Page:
Updated: Mar 12, 2020
Thanksgiving is one of my favorite holidays. I love the kick off to the holiday season, the food, the football, the first round of family reunions.
Our Thanksgiving menu has taken a different turn since our boys were diagnosed with food allergies. Over the years, I have simplified the menu and established a routine that works for everyone. I do not spend the entire day in the kitchen, the food is safe for everyone, and we choose fun and ease over all else.
Here are my Thanksgiving tips (these really are true for any holiday!):
Tip #1: Keep it Simple
I just don’t see the need to make multiple versions of a million dishes. Instead, I choose food that is safe for my children. Of course, I make a variety of dishes, so everyone is having something they love. But I really simplify the menu, and my children feel included since we are all eating the same food.
Here was my menu this year:
Roasted Turkey Thighs -- my whole family prefers dark meat, so why bother with the whole bird?!
Roasted Veggies -- carrots, brussels sprouts, parsnips – truth, only adults ate that, but that’s cool!
Baked French Fries -- because they are my boys’ favorite and they deserve a treat!
Mashed Acorn Squash -- everyone loves!
French Bread from Izzi B’s Bakery -- this bakery is AMAZING! Check out their website here.
Spiced Apple Cake – this delish recipe is from The Food Allergy Mama's Easy, Fast Family Meals by Kelly Rudnicki. Our meal was completely Top 8 Free and delicious. Everyone gobbled it up, and I didn’t spend all day in the kitchen!
Tip #2: No New Foods Today
Holidays are just not the time to try a new food with your food-allergic kiddo. I personally am a control freak, so I need to cook all my boys’ food on a holiday. It allows me to relax and enjoy myself. Make sure to triple check every label and not serve anything your child hasn’t had before. No one wants an allergic reaction on Thanksgiving!
Tip #3: Don’t be Afraid to Start New Traditions
I think a lot of us what to provide a similar experience for our kids as we had growing up or as everyone around us is having. Sometimes that just makes me feel worse about our food allergy life than I need to. Therefore, I took this as a challenge and an opportunity to re-write what our holidays look like. We are a healthy-eating family, anyway, so why did we need all the CRAP!? We would prefer to get some exercise and play with our kids and drink champagne … so why spend ALL DAY in the kitchen!? Whatever YOU want to do with YOUR family … give yourself permission to DO IT! Thanksgiving should be a fun, safe day.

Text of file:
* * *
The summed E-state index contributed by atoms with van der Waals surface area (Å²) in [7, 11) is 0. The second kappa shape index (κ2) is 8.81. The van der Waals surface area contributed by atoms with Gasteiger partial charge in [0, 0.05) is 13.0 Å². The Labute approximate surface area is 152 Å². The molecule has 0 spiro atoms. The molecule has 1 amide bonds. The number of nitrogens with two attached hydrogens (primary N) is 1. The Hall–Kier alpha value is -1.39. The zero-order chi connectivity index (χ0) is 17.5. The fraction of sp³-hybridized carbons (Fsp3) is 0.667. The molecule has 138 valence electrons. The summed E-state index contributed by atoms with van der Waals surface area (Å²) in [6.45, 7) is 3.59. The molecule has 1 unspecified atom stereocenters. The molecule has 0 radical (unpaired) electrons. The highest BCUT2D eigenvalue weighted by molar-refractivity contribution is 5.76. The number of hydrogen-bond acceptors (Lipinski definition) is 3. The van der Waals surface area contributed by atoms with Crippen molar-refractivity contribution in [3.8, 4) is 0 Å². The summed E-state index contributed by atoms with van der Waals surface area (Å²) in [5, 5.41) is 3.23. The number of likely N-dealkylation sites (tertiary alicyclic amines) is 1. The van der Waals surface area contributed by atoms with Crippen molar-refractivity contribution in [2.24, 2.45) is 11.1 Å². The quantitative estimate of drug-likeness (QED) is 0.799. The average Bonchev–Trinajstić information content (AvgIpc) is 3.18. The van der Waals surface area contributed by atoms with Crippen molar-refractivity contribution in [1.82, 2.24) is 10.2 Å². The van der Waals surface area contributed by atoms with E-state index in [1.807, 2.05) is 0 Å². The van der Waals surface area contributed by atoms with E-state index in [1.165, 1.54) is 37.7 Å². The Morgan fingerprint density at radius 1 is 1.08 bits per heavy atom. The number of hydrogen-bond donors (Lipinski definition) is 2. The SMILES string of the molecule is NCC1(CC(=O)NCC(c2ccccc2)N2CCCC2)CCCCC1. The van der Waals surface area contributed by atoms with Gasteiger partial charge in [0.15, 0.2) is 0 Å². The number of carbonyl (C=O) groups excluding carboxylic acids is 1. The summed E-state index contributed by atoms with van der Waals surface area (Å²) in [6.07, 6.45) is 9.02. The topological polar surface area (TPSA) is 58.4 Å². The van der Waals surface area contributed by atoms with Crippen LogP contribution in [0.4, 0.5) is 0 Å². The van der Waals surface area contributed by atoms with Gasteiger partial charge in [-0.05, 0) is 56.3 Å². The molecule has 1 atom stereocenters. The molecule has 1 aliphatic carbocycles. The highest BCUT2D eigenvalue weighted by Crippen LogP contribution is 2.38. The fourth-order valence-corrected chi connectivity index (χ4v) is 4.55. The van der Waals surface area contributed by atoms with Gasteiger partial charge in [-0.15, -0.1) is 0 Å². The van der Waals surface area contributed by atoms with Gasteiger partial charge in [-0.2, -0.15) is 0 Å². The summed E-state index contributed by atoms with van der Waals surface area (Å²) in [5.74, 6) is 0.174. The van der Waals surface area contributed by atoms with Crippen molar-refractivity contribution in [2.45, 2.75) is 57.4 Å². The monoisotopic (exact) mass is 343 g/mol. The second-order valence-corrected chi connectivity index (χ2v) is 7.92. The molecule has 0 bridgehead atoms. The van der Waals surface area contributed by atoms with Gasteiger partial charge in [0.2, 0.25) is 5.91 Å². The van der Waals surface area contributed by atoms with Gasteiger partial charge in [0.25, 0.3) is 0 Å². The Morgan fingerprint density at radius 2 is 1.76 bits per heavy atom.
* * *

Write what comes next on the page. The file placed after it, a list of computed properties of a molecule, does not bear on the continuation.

Speaking of new traditions, now that my boys are 7 and 9, they are old enough to practice gratitude (in addition to the nighttime routine of being thankful for something during the day). I think this is especially important when dealing with food allergies. It can be easy to only feel the negative, but your perspective turns around if you can spend some energy focusing on all the positives in your life. This year, we placed pretty gratitude note cards for each place setting at the table. During dinner, everyone wrote down what they were grateful for, and we shared our thoughts at the end. My boys wrote really sweet things they were grateful for including family, friends and even food! It was a sweet moment and a new tradition we will carry forward.
I hope you all have a wonderful Thanksgiving! For more info on our holiday, check out my
saved stories on my Instagram @hillarytollecarter.